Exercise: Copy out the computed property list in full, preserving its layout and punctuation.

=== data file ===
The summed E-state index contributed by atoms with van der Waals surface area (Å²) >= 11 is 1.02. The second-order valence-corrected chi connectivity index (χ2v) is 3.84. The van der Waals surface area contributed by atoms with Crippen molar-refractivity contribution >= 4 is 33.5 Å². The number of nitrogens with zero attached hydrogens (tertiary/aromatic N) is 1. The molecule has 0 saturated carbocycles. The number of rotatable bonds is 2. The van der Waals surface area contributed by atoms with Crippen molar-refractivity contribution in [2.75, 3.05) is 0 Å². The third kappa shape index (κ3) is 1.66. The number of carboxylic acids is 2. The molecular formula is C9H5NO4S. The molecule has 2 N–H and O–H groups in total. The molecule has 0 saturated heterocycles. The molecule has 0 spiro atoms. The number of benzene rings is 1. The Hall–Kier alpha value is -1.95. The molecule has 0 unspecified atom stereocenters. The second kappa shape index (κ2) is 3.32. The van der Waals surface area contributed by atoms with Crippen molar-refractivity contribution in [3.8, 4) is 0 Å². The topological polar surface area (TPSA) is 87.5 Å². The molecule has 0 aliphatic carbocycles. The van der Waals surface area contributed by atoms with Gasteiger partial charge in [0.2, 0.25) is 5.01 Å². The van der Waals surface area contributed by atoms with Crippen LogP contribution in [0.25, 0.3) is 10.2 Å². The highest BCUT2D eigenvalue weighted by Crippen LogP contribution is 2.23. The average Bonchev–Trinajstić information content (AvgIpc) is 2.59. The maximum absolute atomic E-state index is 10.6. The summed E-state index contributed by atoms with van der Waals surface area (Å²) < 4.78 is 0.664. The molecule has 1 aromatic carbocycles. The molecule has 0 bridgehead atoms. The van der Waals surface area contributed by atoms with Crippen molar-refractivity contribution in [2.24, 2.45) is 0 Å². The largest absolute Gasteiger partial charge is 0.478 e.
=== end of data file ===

The summed E-state index contributed by atoms with van der Waals surface area (Å²) >= 11 is 1.02. The second-order valence-corrected chi connectivity index (χ2v) is 3.84. The van der Waals surface area contributed by atoms with Crippen molar-refractivity contribution >= 4 is 33.5 Å². The number of nitrogens with zero attached hydrogens (tertiary/aromatic N) is 1. The molecule has 0 saturated carbocycles. The number of rotatable bonds is 2. The van der Waals surface area contributed by atoms with Crippen molar-refractivity contribution in [2.75, 3.05) is 0 Å². The third kappa shape index (κ3) is 1.66. The number of carboxylic acids is 2. The molecular formula is C9H5NO4S. The molecule has 2 N–H and O–H groups in total. The molecule has 0 saturated heterocycles. The molecule has 0 spiro atoms. The number of benzene rings is 1. The Hall–Kier alpha value is -1.95. The molecule has 0 unspecified atom stereocenters. The second kappa shape index (κ2) is 3.32. The van der Waals surface area contributed by atoms with Crippen molar-refractivity contribution in [3.8, 4) is 0 Å². The topological polar surface area (TPSA) is 87.5 Å². The molecule has 0 aliphatic carbocycles. The van der Waals surface area contributed by atoms with Gasteiger partial charge in [0.2, 0.25) is 5.01 Å². The van der Waals surface area contributed by atoms with Crippen LogP contribution in [0.25, 0.3) is 10.2 Å². The highest BCUT2D eigenvalue weighted by Crippen LogP contribution is 2.23. The average Bonchev–Trinajstić information content (AvgIpc) is 2.59. The maximum absolute atomic E-state index is 10.6. The summed E-state index contributed by atoms with van der Waals surface area (Å²) < 4.78 is 0.664. The molecule has 1 aromatic carbocycles. The molecule has 0 bridgehead atoms. The van der Waals surface area contributed by atoms with Crippen molar-refractivity contribution in [2.24, 2.45) is 0 Å². The largest absolute Gasteiger partial charge is 0.478 e.